Vision is affected if the cornea becomes thickened and loses its transparency. Corneal thickening occurs as a result of swelling or fluid build-up in the cornea. This can occur after the eyes have been closed, or have had pressure applied to them for a period of time. Once the eyes have been opened, the air dehydrates the cornea reducing its thickness and therefore normal vision.
THE ANATOMY OF THE EYELID
The eyelid is a thin fold of skin that covers and protects the eye. It is extremely thin and includes a row of eyelashes along its margin.
The anatomy of an eyelid is more complex than most people perceive. Here are the key components:
Canthus (medial and lateral)
Orbicularis oculi muscle (palpebral or orbital)
Upper eyelid crease
CANTHUS (MEDIAL AND LATERAL)
This is the point where the eyelids fuse together. The point nearest the nose is the medial canthus. The point nearest the ear is the lateral canthus.
These are located near to where the eyelashes are connected to the eyelid margins. They are a type of sudoriferous gland.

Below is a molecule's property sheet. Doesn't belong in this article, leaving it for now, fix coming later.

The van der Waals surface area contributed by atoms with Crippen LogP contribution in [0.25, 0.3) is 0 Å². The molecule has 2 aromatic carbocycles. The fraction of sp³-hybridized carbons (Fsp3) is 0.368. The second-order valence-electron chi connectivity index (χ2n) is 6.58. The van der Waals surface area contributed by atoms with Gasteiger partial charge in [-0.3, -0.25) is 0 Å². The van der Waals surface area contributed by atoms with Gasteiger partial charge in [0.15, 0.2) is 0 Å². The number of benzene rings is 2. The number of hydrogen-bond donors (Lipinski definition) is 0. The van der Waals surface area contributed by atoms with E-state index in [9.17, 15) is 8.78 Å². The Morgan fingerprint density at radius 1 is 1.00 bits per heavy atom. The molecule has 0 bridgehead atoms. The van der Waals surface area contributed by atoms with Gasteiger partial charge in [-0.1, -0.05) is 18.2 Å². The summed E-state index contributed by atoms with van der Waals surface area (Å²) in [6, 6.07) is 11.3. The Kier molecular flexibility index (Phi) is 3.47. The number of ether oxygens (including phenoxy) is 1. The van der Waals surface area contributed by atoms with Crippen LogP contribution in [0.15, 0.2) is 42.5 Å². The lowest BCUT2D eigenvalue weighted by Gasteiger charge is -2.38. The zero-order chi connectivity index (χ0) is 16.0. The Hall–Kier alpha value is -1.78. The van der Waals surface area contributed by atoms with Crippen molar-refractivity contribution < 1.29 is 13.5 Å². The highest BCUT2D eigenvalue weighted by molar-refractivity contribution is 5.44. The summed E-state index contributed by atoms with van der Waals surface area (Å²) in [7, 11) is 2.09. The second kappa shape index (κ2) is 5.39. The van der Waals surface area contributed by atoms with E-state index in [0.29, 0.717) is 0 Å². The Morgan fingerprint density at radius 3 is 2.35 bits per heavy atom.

The eyelashes are attached to the margins of the eyelids.
These are found on the eyelid margin, just before the medial canthus.
This is responsible for opening the eye. It starts deep in the eye socket, extends over the top of the eye and then turns into a tendon.
These secrete the lipid part of the tear film.
ORBICULARIS OCULI MUSCLE (PALPEBRAL OR ORBITAL)
This muscle closes the eye.
This is the empty space between the upper and lower eyelid margins when the eyelids are open.
UPPER EYELID CREASE
This is the indentation extending across the upper eyelid. It may be poorly formed or even absent in some instances.
Eyelids are designed to cover and protect the eye. In conjunction with eyelashes, they protect it from dust, foreign bodies and perspiration. The eyelids are also responsible for spreading tears on the eye itself, to keep it moist and provide a protective covering.